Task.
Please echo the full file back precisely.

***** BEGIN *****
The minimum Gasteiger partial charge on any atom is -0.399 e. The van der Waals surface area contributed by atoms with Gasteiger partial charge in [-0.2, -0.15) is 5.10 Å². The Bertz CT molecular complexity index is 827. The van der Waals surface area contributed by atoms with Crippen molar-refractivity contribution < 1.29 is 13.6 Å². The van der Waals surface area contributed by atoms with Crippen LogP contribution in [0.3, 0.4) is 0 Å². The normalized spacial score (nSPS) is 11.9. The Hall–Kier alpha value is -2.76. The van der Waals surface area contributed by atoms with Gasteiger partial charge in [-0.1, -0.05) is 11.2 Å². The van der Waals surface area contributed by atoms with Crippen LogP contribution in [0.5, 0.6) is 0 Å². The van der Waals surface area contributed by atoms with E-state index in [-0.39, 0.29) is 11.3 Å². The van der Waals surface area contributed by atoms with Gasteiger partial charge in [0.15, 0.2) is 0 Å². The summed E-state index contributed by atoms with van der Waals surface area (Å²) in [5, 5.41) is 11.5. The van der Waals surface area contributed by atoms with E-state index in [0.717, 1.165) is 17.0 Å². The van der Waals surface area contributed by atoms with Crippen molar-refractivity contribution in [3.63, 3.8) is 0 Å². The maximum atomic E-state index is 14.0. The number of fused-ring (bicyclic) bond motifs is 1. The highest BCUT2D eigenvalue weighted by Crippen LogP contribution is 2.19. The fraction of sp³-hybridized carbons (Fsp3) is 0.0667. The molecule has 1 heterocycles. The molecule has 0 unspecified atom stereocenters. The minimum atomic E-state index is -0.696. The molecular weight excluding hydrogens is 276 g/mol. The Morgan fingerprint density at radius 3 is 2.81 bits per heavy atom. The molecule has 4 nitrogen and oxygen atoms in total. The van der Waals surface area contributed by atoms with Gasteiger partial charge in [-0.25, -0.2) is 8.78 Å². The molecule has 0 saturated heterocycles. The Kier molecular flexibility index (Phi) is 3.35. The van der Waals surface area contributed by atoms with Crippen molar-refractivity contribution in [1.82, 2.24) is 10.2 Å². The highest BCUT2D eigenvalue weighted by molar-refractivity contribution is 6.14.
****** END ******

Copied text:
The minimum Gasteiger partial charge on any atom is -0.399 e. The van der Waals surface area contributed by atoms with Gasteiger partial charge in [-0.2, -0.15) is 5.10 Å². The Bertz CT molecular complexity index is 827. The van der Waals surface area contributed by atoms with Crippen molar-refractivity contribution < 1.29 is 13.6 Å². The van der Waals surface area contributed by atoms with Crippen LogP contribution in [0.3, 0.4) is 0 Å². The normalized spacial score (nSPS) is 11.9. The Hall–Kier alpha value is -2.76. The van der Waals surface area contributed by atoms with Gasteiger partial charge in [-0.1, -0.05) is 11.2 Å². The van der Waals surface area contributed by atoms with Crippen LogP contribution in [0.5, 0.6) is 0 Å². The van der Waals surface area contributed by atoms with E-state index in [-0.39, 0.29) is 11.3 Å². The van der Waals surface area contributed by atoms with Gasteiger partial charge in [0.15, 0.2) is 0 Å². The summed E-state index contributed by atoms with van der Waals surface area (Å²) in [5, 5.41) is 11.5. The van der Waals surface area contributed by atoms with E-state index in [0.717, 1.165) is 17.0 Å². The van der Waals surface area contributed by atoms with Crippen molar-refractivity contribution in [3.63, 3.8) is 0 Å². The maximum atomic E-state index is 14.0. The number of fused-ring (bicyclic) bond motifs is 1. The highest BCUT2D eigenvalue weighted by Crippen LogP contribution is 2.19. The fraction of sp³-hybridized carbons (Fsp3) is 0.0667. The molecule has 1 heterocycles. The molecule has 0 unspecified atom stereocenters. The minimum atomic E-state index is -0.696. The molecular weight excluding hydrogens is 276 g/mol. The Morgan fingerprint density at radius 3 is 2.81 bits per heavy atom. The molecule has 4 nitrogen and oxygen atoms in total. The van der Waals surface area contributed by atoms with Gasteiger partial charge in [-0.25, -0.2) is 8.78 Å². The molecule has 0 saturated heterocycles. The Kier molecular flexibility index (Phi) is 3.35. The van der Waals surface area contributed by atoms with Crippen molar-refractivity contribution in [1.82, 2.24) is 10.2 Å². The highest BCUT2D eigenvalue weighted by molar-refractivity contribution is 6.14.